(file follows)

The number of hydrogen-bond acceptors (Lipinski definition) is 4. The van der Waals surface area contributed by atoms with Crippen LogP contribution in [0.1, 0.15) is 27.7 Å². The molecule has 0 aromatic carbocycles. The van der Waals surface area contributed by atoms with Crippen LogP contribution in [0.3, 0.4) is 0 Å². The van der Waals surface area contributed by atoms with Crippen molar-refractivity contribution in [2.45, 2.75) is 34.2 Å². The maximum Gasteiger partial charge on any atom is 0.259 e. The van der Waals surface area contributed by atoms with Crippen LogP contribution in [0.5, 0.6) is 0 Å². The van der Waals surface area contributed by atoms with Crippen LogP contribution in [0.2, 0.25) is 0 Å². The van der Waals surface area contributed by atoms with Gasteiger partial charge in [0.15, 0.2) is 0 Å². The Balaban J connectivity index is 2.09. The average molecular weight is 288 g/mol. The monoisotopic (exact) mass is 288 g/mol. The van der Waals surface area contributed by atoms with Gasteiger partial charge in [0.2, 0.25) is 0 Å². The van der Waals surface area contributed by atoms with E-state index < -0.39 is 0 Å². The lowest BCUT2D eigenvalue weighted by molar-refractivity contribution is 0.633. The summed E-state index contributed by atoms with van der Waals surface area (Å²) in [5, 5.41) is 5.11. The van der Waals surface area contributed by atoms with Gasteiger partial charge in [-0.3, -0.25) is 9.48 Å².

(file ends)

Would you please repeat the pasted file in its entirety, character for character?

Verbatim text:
The number of hydrogen-bond acceptors (Lipinski definition) is 4. The van der Waals surface area contributed by atoms with Crippen LogP contribution in [0.1, 0.15) is 27.7 Å². The molecule has 0 aromatic carbocycles. The van der Waals surface area contributed by atoms with Crippen LogP contribution in [0.3, 0.4) is 0 Å². The van der Waals surface area contributed by atoms with Crippen molar-refractivity contribution in [2.45, 2.75) is 34.2 Å². The maximum Gasteiger partial charge on any atom is 0.259 e. The van der Waals surface area contributed by atoms with Crippen LogP contribution in [0.5, 0.6) is 0 Å². The van der Waals surface area contributed by atoms with Crippen LogP contribution in [0.2, 0.25) is 0 Å². The van der Waals surface area contributed by atoms with Gasteiger partial charge in [0.15, 0.2) is 0 Å². The Balaban J connectivity index is 2.09. The average molecular weight is 288 g/mol. The monoisotopic (exact) mass is 288 g/mol. The van der Waals surface area contributed by atoms with Gasteiger partial charge in [0.2, 0.25) is 0 Å². The van der Waals surface area contributed by atoms with E-state index < -0.39 is 0 Å². The lowest BCUT2D eigenvalue weighted by molar-refractivity contribution is 0.633. The summed E-state index contributed by atoms with van der Waals surface area (Å²) in [5, 5.41) is 5.11. The van der Waals surface area contributed by atoms with Gasteiger partial charge in [-0.3, -0.25) is 9.48 Å².